I got my car's smog certification done on December 23rd, got up early the next day, and was at the DMV just after they opened. Thirty minutes later my car was properly registered. I've already sent a check to the insurance company. The Saturn is officially mine now. Thanks, Dad and Mary Lou. It's a great car. I am giddy with the freedom it bestows.
By the way, Trish figured out how to make the clock show instead of the radio station. It is a plain and simple fact that I do not have the technology gene and am an embarrassment to the younger generation. Or a source of amusement, either of which is fine as long as they help me when my gizmos aren't working right. I went to see her on the 22nd and we hung out watching the Food Network, gossiping, and marveling at the wonderful new things in store for us this next year. She gave me three books I particularly wanted to read: A.S. Byatt's The Virgin in the Garden, Adam Gopnik's essay collection Paris to the Moon, and Lisa Hilton's biography of Athénaïs de Montespan. I now have the almost mind-boggling luxury of twenty-six unread books on my shelf. I hardly know where to start.
December 24th was a quiet, pleasant day, the early visit to the DMV not withstanding. I did little besides play the Sims, read a Daisy Dalrymple mystery, eat my own weight in pistachios and fruitcake, and fall asleep on the sofa. We had our first real fire in our fireplace. We snuggled on the sofa and watched it burn. The chimney draws perfectly, not a hint of smoke or backdraft. The tree's twinkling lights and shiny ornaments looked even prettier in firelight, and the two cats enjoyed the additional warmth although the dog was dubious about the whole business.
John went to our friends' open house but I opted not to go even though it would have been a lot of fun. It was hard to say no, but I decided it was the right thing to do. I'd noticed while John and I were having lunch Monday after signing off on our refinanced mortgage that my mind was racing the way it does when I'm anxious but not wanting to admit it. I couldn't get myself to stop planning out the future, my trick for not thinking about the present. I tried conscienciously to slow the rattling pace of my nerves, but I didn't actually calm down until after getting my car smogged, as the quaint saying goes. That was helpful, a break in the bureaucratic dam which meant I could move forward on everything else I needed to get done. Still, it wasn't wise of me to ignore my original plan to stay home and relax over the holiday. Instead, I was on the road and socializing or running errands every single day. I met my obligations, but at a price I'm tired of paying.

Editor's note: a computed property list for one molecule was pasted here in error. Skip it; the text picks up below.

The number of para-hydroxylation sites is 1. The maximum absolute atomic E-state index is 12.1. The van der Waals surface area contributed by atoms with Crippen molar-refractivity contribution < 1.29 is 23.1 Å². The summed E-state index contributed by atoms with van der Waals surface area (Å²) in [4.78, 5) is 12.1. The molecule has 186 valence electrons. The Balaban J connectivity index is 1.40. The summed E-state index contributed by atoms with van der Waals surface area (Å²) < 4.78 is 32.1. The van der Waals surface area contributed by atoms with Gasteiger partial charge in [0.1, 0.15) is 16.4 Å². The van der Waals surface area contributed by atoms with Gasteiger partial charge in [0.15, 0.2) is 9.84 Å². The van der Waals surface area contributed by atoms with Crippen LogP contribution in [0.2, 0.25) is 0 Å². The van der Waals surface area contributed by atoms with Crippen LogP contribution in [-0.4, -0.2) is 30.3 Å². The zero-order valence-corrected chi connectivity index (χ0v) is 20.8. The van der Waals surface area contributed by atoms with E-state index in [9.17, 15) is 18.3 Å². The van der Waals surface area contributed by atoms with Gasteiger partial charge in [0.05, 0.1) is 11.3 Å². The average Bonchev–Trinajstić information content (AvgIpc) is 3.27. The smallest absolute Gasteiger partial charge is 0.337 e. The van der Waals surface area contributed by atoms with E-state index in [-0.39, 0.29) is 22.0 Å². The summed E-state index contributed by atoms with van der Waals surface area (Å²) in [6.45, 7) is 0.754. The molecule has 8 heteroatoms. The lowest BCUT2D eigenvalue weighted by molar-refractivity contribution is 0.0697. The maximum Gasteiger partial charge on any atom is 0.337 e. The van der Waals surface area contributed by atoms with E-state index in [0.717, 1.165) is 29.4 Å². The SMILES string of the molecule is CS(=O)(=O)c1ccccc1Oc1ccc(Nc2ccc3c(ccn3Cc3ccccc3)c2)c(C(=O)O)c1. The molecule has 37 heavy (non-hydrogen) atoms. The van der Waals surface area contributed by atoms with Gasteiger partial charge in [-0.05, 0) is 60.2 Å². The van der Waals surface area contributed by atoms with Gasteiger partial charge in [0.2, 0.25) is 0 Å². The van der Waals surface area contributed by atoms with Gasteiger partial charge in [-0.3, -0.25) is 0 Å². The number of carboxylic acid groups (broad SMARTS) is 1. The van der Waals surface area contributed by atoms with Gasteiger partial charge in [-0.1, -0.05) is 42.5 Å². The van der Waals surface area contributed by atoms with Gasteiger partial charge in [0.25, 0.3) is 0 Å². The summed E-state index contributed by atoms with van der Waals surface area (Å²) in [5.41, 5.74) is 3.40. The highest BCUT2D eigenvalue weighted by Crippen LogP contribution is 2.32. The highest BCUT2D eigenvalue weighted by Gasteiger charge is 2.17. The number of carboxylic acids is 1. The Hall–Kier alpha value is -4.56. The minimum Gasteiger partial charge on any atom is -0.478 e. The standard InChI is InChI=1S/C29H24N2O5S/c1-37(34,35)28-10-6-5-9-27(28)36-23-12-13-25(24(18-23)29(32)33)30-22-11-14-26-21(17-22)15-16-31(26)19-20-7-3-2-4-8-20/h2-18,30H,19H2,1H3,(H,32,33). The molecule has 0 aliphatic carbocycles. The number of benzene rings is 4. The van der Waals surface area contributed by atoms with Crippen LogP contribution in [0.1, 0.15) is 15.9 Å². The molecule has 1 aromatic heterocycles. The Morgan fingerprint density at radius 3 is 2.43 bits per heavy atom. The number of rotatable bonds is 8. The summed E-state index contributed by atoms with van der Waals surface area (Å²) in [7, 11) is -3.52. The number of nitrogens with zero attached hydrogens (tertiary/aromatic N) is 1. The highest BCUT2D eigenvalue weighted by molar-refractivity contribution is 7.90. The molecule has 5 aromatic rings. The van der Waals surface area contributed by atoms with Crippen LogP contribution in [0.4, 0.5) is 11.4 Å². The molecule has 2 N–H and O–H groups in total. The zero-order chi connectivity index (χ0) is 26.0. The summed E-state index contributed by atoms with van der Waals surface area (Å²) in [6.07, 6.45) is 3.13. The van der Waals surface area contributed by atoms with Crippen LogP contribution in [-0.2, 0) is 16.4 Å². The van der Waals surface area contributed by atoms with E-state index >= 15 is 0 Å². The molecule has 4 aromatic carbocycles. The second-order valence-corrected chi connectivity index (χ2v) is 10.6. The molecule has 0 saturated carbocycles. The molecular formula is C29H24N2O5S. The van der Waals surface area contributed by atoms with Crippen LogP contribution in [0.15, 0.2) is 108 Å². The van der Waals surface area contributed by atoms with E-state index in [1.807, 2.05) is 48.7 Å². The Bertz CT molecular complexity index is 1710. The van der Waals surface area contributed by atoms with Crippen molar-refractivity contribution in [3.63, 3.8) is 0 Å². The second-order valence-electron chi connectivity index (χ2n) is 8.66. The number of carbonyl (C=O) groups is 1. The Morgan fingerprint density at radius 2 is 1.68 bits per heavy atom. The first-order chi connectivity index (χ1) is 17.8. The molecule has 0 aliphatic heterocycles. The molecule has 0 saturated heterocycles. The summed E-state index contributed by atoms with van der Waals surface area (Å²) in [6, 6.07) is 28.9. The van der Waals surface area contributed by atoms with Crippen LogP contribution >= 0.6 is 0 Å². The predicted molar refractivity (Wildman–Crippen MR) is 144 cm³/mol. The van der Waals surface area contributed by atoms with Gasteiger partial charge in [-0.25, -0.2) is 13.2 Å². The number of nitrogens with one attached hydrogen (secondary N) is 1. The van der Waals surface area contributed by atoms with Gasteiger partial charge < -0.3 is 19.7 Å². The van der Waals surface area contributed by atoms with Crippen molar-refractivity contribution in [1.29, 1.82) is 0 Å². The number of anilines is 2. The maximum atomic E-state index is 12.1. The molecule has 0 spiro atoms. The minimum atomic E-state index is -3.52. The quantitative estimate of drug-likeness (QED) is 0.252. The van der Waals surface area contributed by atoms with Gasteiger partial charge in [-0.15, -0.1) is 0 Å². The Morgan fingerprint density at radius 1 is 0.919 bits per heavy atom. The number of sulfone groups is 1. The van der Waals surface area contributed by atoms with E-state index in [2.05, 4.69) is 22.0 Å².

I think the biggest challenge before me is not, as you might think, trying to write the novel, or learning German, or even getting used to not being in school. I think it's going to be allowing myself sufficient quiet time away from everything and everyone. I have to find the correct balance between doing and simply being.
Christmas Day has been perfect. We slept in, a rare and blissful experience. The house is very festive looking with all the colored paper and ribbons and boxes strewn about the living room. I received the one thing I asked for, new cell phones with voicemail service, text messaging, and longer battery life. They're tiny little things, all gleaming silver and fancy screens, with the service already turned on and the same numbers we had before. Even the charger is tiny. My old black Samsung resembled a channel changer, frankly, not a modern cell phone. I'm so happy John took care of this.